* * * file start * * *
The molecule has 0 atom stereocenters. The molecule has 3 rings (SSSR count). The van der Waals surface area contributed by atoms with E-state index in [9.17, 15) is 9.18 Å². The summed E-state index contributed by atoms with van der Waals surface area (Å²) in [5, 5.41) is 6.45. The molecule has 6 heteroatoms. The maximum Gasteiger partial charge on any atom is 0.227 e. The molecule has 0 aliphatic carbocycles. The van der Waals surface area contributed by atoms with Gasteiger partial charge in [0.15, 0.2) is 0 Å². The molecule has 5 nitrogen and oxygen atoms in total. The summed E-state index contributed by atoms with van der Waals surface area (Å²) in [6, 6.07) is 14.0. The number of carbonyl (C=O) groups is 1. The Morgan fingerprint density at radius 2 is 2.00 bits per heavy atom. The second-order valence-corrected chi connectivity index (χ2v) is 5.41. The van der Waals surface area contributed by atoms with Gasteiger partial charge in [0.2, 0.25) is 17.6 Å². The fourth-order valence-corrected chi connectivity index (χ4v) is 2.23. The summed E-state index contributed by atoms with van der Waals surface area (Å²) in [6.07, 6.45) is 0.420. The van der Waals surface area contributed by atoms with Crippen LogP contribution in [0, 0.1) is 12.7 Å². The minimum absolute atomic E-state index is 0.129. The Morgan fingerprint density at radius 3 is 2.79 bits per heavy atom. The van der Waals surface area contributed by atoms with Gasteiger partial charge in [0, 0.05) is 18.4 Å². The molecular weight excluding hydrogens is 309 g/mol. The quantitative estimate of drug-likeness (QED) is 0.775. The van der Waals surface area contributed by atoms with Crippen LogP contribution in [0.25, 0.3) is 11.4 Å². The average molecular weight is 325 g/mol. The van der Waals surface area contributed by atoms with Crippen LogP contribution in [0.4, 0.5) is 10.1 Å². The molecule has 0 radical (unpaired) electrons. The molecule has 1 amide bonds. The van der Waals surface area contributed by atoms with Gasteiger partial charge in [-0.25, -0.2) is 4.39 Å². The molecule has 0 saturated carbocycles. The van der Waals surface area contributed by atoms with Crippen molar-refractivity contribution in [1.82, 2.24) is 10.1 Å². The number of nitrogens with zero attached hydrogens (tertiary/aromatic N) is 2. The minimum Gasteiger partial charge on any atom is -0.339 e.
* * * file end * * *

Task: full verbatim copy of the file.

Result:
The molecule has 0 atom stereocenters. The molecule has 3 rings (SSSR count). The van der Waals surface area contributed by atoms with E-state index in [9.17, 15) is 9.18 Å². The summed E-state index contributed by atoms with van der Waals surface area (Å²) in [5, 5.41) is 6.45. The molecule has 6 heteroatoms. The maximum Gasteiger partial charge on any atom is 0.227 e. The molecule has 0 aliphatic carbocycles. The van der Waals surface area contributed by atoms with Gasteiger partial charge in [0.15, 0.2) is 0 Å². The molecule has 5 nitrogen and oxygen atoms in total. The summed E-state index contributed by atoms with van der Waals surface area (Å²) in [6, 6.07) is 14.0. The number of carbonyl (C=O) groups is 1. The Morgan fingerprint density at radius 2 is 2.00 bits per heavy atom. The second-order valence-corrected chi connectivity index (χ2v) is 5.41. The van der Waals surface area contributed by atoms with Gasteiger partial charge in [0.2, 0.25) is 17.6 Å². The fourth-order valence-corrected chi connectivity index (χ4v) is 2.23. The summed E-state index contributed by atoms with van der Waals surface area (Å²) in [6.07, 6.45) is 0.420. The van der Waals surface area contributed by atoms with Crippen LogP contribution in [0, 0.1) is 12.7 Å². The minimum absolute atomic E-state index is 0.129. The Morgan fingerprint density at radius 3 is 2.79 bits per heavy atom. The van der Waals surface area contributed by atoms with Gasteiger partial charge in [0, 0.05) is 18.4 Å². The molecular weight excluding hydrogens is 309 g/mol. The quantitative estimate of drug-likeness (QED) is 0.775. The van der Waals surface area contributed by atoms with Crippen LogP contribution in [0.25, 0.3) is 11.4 Å². The average molecular weight is 325 g/mol. The van der Waals surface area contributed by atoms with Crippen LogP contribution in [0.4, 0.5) is 10.1 Å². The molecule has 0 radical (unpaired) electrons. The molecule has 1 amide bonds. The van der Waals surface area contributed by atoms with Gasteiger partial charge in [-0.25, -0.2) is 4.39 Å². The molecule has 0 saturated carbocycles. The van der Waals surface area contributed by atoms with Crippen molar-refractivity contribution in [1.82, 2.24) is 10.1 Å². The number of nitrogens with zero attached hydrogens (tertiary/aromatic N) is 2. The minimum Gasteiger partial charge on any atom is -0.339 e.